Review: Somehow, ‘Suicide Squad’ is a step backwards for DC/Warner Bros.

Not only is Suicide Squad a dreadful movie on every level, but it’s a movie wildly different from the one it sold itself to be over the last couple years. That is its greatest sin. Immediately after the generally negative reaction to Batman v Superman: Dawn of Justice, Warner Bros was quick to remind us that Suicide Squad would be fun, zany, etc. They even underwent re-shoots (reportedly to add more humor). The trailers and TV spots were quick to highlight this humor over a fun soundtrack. This movie was sold as DC’s Guardians of the Galaxy. Unfortunately, Suicide Squad fails at everything it tries to do. It’s not funny, or even particularly strange. It’s not engaging with its antiheroes. It doesn’t explore anything new or find a way to make the old look fresh. It’s a cliché-ridden clusterfuck of baffling editing decisions, nonsensical plotting, and performances whose best moments you’ve already seen in the trailers. It features arguably the worst comic-book villain ever put on film. Its effects look awful. In a summer of bad movies, Suicide Squad may very well be the worst.

Set immediately after BvS, the initial premise is solid enough. Superman is dead. While he was a good guy, what if he wasn’t? What if Superman wanted to wreck havoc; who would’ve stopped him? These are the questions Amanda Waller (a bored Viola Davis) presents, which leads to her assembling a team of metahuman criminals. At the forefront you have expert assassin Deadshot (Will Smith). Despite Smith not being this much fun in nearly a decade, the character is laughable. He has a daughter, the film loves to remind us. Even bad guys have daughters, ya know? Then there’s Harley Quinn (Margot Robbie), an Arkham Asylum psychiatrist turned crazed lover of the Joker. She’s written so thinly that Robbie’s efforts are wasted. Her story is told over a couple flashbacks that last about three minutes total. There are hints of depth; that her character’s craziness is actually just an act to hide her depression, but they’re just that, hints. Every time something interesting happens with Harley the film quickly reverts to a shot of Robbie’s ass or a bad one-liner from one of the others.

 

Managing to shine in a few scenes is El Diablo (Jay Hernandez), a former gang member who can do things with fire. Hernandez does enough with his eyes to make up for the fact that the script gives him nothing. The rest of the team is completely bereft of life or anything redeeming. They’re just, there. Writer/director David Ayer never gives us a reason to root for or against these characters. However you choose to view them -as heroes, antiheroes, or villains- at no point do any of them come across as intriguing. The film’s first act is sort of fun with brief introductions and a few cameos but at about the 20-minute mark it becomes everything it told us it wouldn’t be. The main “villain”, Enchantress (Carla Delivingne), is some dark sorceresses who wants to take over the world for some unexplained reason. Delivingne’s entire performance is just her gyrating in front of a green screen. It’d be funny if it wasn’t so self-serious.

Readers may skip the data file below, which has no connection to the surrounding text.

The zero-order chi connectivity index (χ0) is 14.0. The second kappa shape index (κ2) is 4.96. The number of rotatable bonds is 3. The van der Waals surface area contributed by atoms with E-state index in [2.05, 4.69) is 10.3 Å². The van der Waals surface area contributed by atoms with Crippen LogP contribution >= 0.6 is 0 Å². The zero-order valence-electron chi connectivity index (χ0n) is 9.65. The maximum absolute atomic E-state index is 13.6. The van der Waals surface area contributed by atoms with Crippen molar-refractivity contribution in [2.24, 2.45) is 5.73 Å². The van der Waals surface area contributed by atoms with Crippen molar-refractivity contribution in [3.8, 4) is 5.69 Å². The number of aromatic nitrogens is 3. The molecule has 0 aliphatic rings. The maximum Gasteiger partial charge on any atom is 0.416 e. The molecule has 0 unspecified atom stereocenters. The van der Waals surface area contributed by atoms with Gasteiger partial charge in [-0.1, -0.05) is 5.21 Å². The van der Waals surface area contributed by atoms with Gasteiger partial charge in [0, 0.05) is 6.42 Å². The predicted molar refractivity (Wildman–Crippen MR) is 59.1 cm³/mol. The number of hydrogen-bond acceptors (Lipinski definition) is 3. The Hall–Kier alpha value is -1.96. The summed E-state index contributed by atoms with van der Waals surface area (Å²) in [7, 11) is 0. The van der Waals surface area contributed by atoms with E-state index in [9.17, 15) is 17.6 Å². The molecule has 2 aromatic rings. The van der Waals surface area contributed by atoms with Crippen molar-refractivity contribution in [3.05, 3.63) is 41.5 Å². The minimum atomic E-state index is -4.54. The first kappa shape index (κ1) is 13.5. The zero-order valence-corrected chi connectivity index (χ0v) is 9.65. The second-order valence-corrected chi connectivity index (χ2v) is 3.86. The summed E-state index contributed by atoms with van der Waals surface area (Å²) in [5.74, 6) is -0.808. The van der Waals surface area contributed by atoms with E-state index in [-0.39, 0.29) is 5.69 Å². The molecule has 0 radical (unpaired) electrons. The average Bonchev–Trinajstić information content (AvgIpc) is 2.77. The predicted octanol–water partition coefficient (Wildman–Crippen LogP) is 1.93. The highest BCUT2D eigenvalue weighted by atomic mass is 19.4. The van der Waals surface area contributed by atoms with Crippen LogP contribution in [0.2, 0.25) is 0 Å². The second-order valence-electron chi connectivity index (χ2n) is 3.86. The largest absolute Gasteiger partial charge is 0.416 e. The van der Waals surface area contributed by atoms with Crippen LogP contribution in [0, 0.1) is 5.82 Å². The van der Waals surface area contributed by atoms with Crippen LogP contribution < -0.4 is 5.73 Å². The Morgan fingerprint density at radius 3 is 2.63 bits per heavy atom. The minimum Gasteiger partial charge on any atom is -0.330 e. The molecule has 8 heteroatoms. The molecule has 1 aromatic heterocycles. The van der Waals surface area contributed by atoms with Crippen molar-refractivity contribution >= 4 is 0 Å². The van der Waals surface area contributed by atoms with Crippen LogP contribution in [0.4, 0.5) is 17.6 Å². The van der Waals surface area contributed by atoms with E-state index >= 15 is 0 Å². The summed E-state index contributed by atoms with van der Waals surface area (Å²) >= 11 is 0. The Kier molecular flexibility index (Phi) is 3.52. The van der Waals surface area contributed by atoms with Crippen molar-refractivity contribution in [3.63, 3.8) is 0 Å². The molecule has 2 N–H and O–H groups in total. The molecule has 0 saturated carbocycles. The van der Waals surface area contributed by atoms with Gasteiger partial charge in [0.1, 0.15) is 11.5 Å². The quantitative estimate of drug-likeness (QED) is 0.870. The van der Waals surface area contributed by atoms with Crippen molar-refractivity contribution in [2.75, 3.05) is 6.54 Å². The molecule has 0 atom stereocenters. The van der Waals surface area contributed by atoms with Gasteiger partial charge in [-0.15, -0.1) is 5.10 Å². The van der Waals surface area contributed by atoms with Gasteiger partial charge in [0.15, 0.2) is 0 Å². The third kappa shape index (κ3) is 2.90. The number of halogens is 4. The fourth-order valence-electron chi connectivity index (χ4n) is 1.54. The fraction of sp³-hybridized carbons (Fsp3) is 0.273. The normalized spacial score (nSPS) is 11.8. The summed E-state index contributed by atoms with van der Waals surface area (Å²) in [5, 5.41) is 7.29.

A by-the-books superhero movie can work, but you need to nail the visuals and action. Suicide Squad fails with both. There’s not a single memorable set piece or CGI image. It’s messy, poorly lit, and surprisingly small scale given that the world itself is at stake in the film. The climactic sequence offers no sense of space feels like it lasts for ten seconds. Ayer can’t find a way to do an action scene that shows off all these characters. Deadshot and Harley are fine, I guess, as they’re the focal points, but nobody else in this movie really does anything.

The Joker (Jared Leto) is in the movie for maybe twelve minutes total. It’s hard to judge Ayer and Leto’s interpretation of him because he’s an outsider the whole time. 75% of his screen time comes via flashback. I’m not sure if the script or editing is to blame, but this movie relies so heavily on flashbacks and boring exposition that take away screen time from its stars. Ayer claims it is in fact his cut that is in theaters. Is he taking one for the team or is this truly the movie he wanted to make?

Ayer and cinematographer Roman Vasyanov give the film a forced dark look that resembles that god awful Zack Snyder blue-grey filter. A huge reason none of the film’s action scenes excite is because they all look so bland. There a few panning, rotating bird’s eye shots but other than that there is absolutely nothing unique about the movie’s visual style. Its actual effects are completely bogus as well. Ayer, an undeniably good filmmaker in a vacuum, is clearly out of his element here.

Ultimately, Suicide Squad is a few good moments (you’ve seen them in the trailers) sandwiched between some of the most spurious and laughably bad blockbuster filmmaking I’ve seen in a while. I don’t see how even the most diehard DC Comics fan can claim this is a good, or even passable, movie. We were sold something off-kilter and unique, then given one of the most formulaic superhero movies yet.

If DC fans want to start a war with Marvel fans, claiming that DC movies are “dark” and “gritty” while Marvel movies are “silly”, so be it. I sure as hell wouldn’t want to die on that hill. Whatever your least favorite movie in the Marvel Cinematic Universe is, it’s light years better than any of the three recent DC films Warners has concocted. I have hope for the future of the DC Extended Universe due to some of the very talented people involved in future projects, but fundamental change is needed at the top.

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